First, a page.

Tuesday, May 08, 2007

N.J. Considers End To Death Penalty

PHILADELPHIA, Pennsylvania (Reuters) -- New Jersey lawmakers will consider abolishing the death penalty this week, starting a process that could see the liberal state become the first to scrap capital punishment since the U.S. Supreme Court reinstated it in 1976.
On Thursday, the judiciary committee of the state Senate will consider two bills calling for New Jersey to replace execution with life imprisonment without parole. Capital punishment in the state is already suspended under a moratorium passed by legislators in late 2005.
Sen. Ray Lesniak, a Democrat and sponsor of one of the bills, said he was confident that a combined bill would be passed by the panel and, while its fate in the full Senate was less certain, it was likely that the legislation would become law some time this summer.
Lesniak, a former supporter of the death penalty, said he had changed his mind largely because of the risk of executing an innocent person.
"We have seen so many cases of innocent people being sent to death row, it's just not worth taking the chance," he said.
But Sen. Nicholas Asselta, a Republican who supports the death penalty, argued that DNA testing eliminated the possibility of people being executed in error, and that capital punishment was a valid deterrent for the worst crimes.
"How can you not impose the death penalty on people like Osama bin Laden?" Asselta said.
Asselta predicted the full Senate would vote to abolish the death penalty because it was controlled by Democrats who wouldbe supported by some Republicans.
Gov. Jon Corzine, a Democrat, is opposed to the death penalty, and has said he will sign any such bill after it is approved by the legislature, both of whose houses are controlled by Democrats.
Any decision by New Jersey to scrap its death penalty would likely encourage other U.S. states to take a harder look at the issue at a time when both death sentences and executions are at their lowest levels in a decade, said Richard Dieter, executive director of the Death Penalty Information Center, a group that campaigns for its abolition.
The hearing follows a report from a New Jersey legislative panel in January this year that recommended abolishing the death penalty, partly on grounds that it does not deter the worst crimes and is a greater burden on taxpayers than life without parole.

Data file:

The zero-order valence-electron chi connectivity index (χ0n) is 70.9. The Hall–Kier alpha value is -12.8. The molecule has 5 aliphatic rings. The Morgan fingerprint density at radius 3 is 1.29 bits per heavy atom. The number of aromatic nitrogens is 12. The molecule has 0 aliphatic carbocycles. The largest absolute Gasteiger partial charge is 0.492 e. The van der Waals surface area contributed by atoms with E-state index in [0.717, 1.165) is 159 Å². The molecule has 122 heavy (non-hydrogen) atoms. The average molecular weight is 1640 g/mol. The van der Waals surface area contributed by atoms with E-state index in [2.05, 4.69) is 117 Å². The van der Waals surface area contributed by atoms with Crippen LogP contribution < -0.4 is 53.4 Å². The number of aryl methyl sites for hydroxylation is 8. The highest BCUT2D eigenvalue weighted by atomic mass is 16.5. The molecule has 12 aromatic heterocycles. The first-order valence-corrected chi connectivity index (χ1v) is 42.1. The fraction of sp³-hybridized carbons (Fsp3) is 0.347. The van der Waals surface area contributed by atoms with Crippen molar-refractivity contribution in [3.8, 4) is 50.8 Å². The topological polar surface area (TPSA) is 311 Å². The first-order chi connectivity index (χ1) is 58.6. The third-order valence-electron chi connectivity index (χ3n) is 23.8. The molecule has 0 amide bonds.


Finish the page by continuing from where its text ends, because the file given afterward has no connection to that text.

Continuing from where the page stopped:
The New Jersey Death Penalty Study Commission also cited increasing evidence that the death penalty was "inconsistent with evolving standards of decency."
New Jersey currently has nine people on death row but has not executed anyone since 1963. Nationwide, 53 people were executed in 2006 in the 38 states that have the death penalty, down from 98 in 1999, according to the Death Penalty Information Center.
On May 4, the state of Alabama executed death row inmate Aaron Lee Jones by lethal injection.
His was the 17th execution in the United States this year and the 1,074th since capital punishment was restored in the United States, according to the National Coalition to Abolish the Death Penalty.

I know I'm in the minority in the U.S., but personally I think its about time. It's been obvious for a long time that the death penalty doesn't deter crime and is therefore being used for purely vengeful reasons. It seems to me that if we tell citizens as individuals that it is wrong to seek vengeance in the form of killing then the state should also have to live up to that standard. Especially since so many innocent people, in the last few years, have been found wrongly convicted and waiting on death row. My question for death penalty advocates is this, is one innocent life taken by the state acceptable to them? Because the percentages say that the U.S. has already executed innocent people and if we continue this practice we will surely execute more innocents. The Republican, in this article, arguments for capital punishment are completely innane and illogical, considering one we will not be able to use DNA in every case, because there is not always DNA evidence, and two if Osma Bin Laden were captured he would be tried either by the military or by the federal courts, not by freaking New Jersey.

3 Comments:

Blogger Ivan G. Goldman said...

Keep punishing the bastards. I see by your profile that you're the only person I know who's older than I am.


http://ivangoldman.blogspot.com/

5/10/2007 3:30 PM  
Blogger Leo said...

Hey Ivan, Somehow it doesn't suprise me to get your type of response to this post. God knows people are vengeful. I'm the oldest person you know? You don't have parents, grandparents etc.?-lmao

5/12/2007 9:10 PM  
Anonymous Jenn said...

Did ya see Ivan's profile, surely he must be joking....his pic is an older man??? Maybe is folks are fossils now and don't count?

Nice to see ya up and blogging again!

5/13/2007 8:42 AM  

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